I'm writing a book. Here's what I've been doing since May: Co-authoring together with my friend and cognitive neuroscientist-at-large Tom Stafford a book for the O'Reilly Hacks series (with our editor, the mighty Rael Dornfest):

Codenamed, Brain Hacks.

It's all about, well, let me dig out our original pitch. It's: 100 practical and understandable probes into the design quirks of the brain, concentrating on the sensory and motor functions and their coordination.

And this is the motivation: To get where it is, the brain has made some fascinating design decisions. The layering of systems has produced a complex environment, with automatic and controlled highly mixed. This development over biological time has introduced constraints. As has the architecture--it takes time for slow signals to make their way from one area to another. And there are computational difficulties too: How much of its capabilities can the brain afford to invoke when a sub-second response is required? The tricks used leave traces. There are holes in our visual field that we continually cover up. There are certain sensory inputs that grab our attention faster and more thoroughly than we'd expect.

You don't need to know all of neuroscience, cognitive psychology and so on to know how your brain works. I'm not a neuroscientist. I write, my undergraduate degree is in physics, I hack in my spare time, and I work in new media. But neuroscience has got to such a level now - with the imaging techniques in the last three or four years - that we can make focused probes into particular functions, and illustrate the traces that these design decisions have left (see where+how they are, and draw that up the stack towards conscious experience) and we can look at them one by one.

And so you can learn how your brain works. I'm not talking about a map or general mechanisms ("there are neurons which are connected blah") and I'm not talking about really high-level stuff ("this bit is active when you're motivated blah"). I'm talking about minute-by-minute stuff: This is why you scratch your face when somebody else does. This is what will grab your attention in the corner of your eye, and this is what won't. Why the status icons in the corner of your desktop should be black and white and not in colour. That's what Brain Hacks is about, letting you see how all that works, from a standing start.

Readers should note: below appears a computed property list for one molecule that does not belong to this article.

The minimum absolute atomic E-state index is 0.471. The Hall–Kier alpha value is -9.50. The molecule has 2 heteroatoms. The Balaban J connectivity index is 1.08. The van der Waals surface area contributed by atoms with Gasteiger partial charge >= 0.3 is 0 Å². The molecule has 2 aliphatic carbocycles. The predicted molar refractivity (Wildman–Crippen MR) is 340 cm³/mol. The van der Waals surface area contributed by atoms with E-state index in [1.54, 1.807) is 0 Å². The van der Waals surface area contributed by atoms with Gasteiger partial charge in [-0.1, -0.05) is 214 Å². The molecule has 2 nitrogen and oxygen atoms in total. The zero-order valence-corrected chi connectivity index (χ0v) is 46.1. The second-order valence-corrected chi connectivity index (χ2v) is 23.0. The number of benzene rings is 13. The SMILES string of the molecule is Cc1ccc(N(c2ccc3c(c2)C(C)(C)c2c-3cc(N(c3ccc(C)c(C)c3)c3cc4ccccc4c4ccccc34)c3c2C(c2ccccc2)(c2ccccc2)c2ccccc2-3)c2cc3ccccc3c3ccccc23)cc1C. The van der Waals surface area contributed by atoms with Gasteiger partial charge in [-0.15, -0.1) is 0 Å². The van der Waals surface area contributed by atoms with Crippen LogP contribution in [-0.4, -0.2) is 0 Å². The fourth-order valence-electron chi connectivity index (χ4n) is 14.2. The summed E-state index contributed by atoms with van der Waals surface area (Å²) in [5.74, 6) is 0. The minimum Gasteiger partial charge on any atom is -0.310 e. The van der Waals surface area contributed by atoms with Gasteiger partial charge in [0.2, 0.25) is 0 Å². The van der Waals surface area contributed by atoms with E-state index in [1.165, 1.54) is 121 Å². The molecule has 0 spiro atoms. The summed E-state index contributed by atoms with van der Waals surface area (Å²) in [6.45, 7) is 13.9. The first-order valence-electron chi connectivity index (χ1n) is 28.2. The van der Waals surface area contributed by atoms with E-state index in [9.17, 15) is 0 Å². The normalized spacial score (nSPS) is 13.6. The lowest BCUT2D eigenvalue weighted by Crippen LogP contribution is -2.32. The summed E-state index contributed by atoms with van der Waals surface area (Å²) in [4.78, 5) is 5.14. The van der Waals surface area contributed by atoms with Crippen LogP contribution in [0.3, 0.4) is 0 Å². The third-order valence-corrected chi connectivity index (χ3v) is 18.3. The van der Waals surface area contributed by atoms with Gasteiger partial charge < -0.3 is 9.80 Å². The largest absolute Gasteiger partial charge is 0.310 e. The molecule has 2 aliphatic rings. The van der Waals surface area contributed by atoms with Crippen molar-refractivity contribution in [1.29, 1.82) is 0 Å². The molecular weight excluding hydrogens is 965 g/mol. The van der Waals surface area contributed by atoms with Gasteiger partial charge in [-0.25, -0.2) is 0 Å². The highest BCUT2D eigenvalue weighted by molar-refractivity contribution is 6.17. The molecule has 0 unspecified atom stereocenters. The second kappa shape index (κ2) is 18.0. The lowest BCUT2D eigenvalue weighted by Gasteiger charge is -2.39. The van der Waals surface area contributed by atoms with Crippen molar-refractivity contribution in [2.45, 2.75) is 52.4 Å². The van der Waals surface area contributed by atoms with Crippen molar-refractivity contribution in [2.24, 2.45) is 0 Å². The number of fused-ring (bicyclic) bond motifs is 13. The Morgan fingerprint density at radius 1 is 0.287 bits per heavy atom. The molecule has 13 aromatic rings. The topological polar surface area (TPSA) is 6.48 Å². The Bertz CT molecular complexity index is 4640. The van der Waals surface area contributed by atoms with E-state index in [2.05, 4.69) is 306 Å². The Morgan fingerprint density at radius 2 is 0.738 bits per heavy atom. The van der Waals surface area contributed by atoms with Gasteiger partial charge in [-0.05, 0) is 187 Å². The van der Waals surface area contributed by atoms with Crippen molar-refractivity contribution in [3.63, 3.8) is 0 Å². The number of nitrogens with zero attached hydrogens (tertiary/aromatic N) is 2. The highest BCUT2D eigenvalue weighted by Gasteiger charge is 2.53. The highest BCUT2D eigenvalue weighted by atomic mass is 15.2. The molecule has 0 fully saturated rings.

There's so much I want to say right now. From what I've learned, and the way it's changed how I look at the world - I can now follow the way my attention gets attached to the internal and external world, anticipate what's going to cause subliminal behaviour, and induce it in other people (but don't tell them I've been doing that), oh and the philosophical implications too - to the process: our use of a wiki for research and organisation (the most successful usage I've seen), the pitch process, the nature of writing, writing under pressure, re-learning how to follow citation trails, balance opinions. That can all wait.

For the moment, this is just a note to say: This is why I've been working part-time at the BBC for the last few months, and I'm enormously pleased (a) it's happening, and (b) I can tell everyone. This is almost certainly the coolest project I have ever worked on.

Now if you'll just excuse me. GODDAMN THIS IS SO BLOODY BRILLIANT. Sorry, I've been wanting to say that for ages.

(Tom S has also posted about this. He is also going slightly mad, seeing the world through the fog of neuroscience.)

Update on 7 December 2004: The book is officially called Mind Hacks, has been released, and we have a Mind Hacks weblog too. What a journey!